Inadequate measurement has traditionally plagued public relations. However, PR has been adapting. More PR pros have been mastering measurement in recent years. New tools and a greater awareness of the importance of measurement mean PR is gaining greater respect for its successes that add value to the organization.
Here’s what to expect in the new and improved future of PR measurement.
Message pull-through and consistency. Where money goes will determine the future of PR measurement, since senior leadership demands more accountability for areas that consume more spending, says PR measurement expert Katie Paine, CEO of Paine Publishing. Money is now moving towards integrated, customer-centric marketing. Customers and prospective customers will see a single consistent message everywhere. That means message pull-through and consistency will become a key metric for all communications efforts.
Less emphasis on measuring views; more emphasis on conversions. Savvy PR pros understand that conversions take precedence over metrics that track views, Paine adds. According to Forrester’s annual CMO survey, companies are investing more in paid social, SEO, web marketing, and email – channels that emphasize tracking conversions.
Greater scrutiny and skepticism of influencer marketing. Early enthusiasm over influencer marketing has waned as brands find measuring the ROI of the strategy challenging. Brands have learned that popularity may not necessarily mean influence on consumer purchase decisions. More brands will turn to social media measurement to determine the value of both paid and non-paid influencer marketing programs.
More podcast measurement. The latest version of Apple’s podcast app reveals when listeners play individual episodes, what sections they listen to and what parts they skip. Podcasters and media observers say the impact will be enormous. Podcasters will be able to know if people listen to the entire program or turn it off after the first few minutes. Brands will be able to gauge the effectiveness of podcasts they produce or sponsor.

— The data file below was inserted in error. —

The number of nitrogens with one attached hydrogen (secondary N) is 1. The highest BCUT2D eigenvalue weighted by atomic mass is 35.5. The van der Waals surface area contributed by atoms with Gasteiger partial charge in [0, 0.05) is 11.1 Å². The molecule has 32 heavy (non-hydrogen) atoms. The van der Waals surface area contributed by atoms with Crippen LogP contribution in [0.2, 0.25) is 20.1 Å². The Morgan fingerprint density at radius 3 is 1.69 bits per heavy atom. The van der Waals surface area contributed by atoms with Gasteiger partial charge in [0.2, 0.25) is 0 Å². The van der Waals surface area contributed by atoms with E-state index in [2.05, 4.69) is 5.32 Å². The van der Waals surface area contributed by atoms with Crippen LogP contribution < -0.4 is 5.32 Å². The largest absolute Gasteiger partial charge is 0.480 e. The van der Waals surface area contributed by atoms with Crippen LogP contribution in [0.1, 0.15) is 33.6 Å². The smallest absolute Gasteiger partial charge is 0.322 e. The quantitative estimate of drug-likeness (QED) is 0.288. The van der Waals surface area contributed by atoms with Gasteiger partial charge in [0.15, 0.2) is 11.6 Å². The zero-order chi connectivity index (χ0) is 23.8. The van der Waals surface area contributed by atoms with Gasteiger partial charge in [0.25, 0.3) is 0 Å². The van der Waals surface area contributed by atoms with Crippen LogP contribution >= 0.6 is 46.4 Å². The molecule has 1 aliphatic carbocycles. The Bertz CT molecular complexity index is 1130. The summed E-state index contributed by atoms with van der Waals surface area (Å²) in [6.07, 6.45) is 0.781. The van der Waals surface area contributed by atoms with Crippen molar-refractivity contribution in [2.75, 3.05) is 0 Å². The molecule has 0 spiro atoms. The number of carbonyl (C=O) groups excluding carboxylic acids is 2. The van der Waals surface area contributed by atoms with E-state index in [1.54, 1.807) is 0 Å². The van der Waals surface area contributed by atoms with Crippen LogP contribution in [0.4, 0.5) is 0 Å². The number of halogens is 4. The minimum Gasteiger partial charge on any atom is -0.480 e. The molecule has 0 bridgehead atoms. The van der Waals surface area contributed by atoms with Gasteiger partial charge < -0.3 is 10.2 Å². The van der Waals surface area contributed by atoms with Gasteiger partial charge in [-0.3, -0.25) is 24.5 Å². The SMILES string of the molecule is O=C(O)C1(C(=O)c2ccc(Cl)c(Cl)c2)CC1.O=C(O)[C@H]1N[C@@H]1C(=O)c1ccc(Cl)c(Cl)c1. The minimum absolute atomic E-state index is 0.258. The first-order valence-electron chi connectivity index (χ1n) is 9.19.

Video marketing. More businesses are using more advanced video metrics than views and shares, which don’t accurately measure the effectiveness of videos, research shows. Measurement of video marketing programs will become more sophisticated at companies use more advanced metrics that correlate with corporate objectives.
Micro-influencers. PR and marketing teams will use social media monitoring and measurement to find the right influencers for their brands. More brands will work with micro-influencers, who are not celebrities but have above average numbers of followers. Brands will realize that people want messages from others they trust and feel an affinity rather than overpaid celebrities. In addition, audiences are becoming more fragmented and open receptive to experts in their favorite niches.
Integrated measurement. All marketing and PR measurement of earned, owned, paid and social media will be integrated into a single online dashboard that can be parsed to meet the needs of multiple departments. It’s the opportunity for PR to establish itself as the hub of key data that affects strategic decision-making.
Enterprise measurement. Media measurement results will be segmented for use throughout the enterprise. PR will segment and share data with marketing, brand management, country managers and other functions that can gain insight from the data.
Less attention to graphic depiction; more focus on business insights. The focus on “wow” graphics in PR measurement is fading. The new emphasis is on studying data to obtain strategic insights that produce better business decisions.
PR measurement with context. Measuring media placements in isolation from the marketplace offers a narrow and often erroneous view of the results. In the future, PR and marketing will emphasize metrics that account for the context of what’s happening with direct competitors and the marketplace as a whole.
Bottom Line: PR measurement is becoming increasingly important as more PR pros recognize the benefits of tracking the effectiveness of their campaigns. Media measurement tools and a greater emphasis on analytical skills will bring greater recognition of the value of PR. Measurement will expand to encompass additional strategies such as podcasts, videos and influencer marketing. Measurement results will be shared across the enterprise.
William J. Comcowich founded and served as CEO of CyberAlert LLC, the predecessor of Glean.info. He is currently serving as Interim CEO and member of the Board of Directors. Glean.info provides customized media monitoring, measurement and analytics solutions across all types of traditional and social media.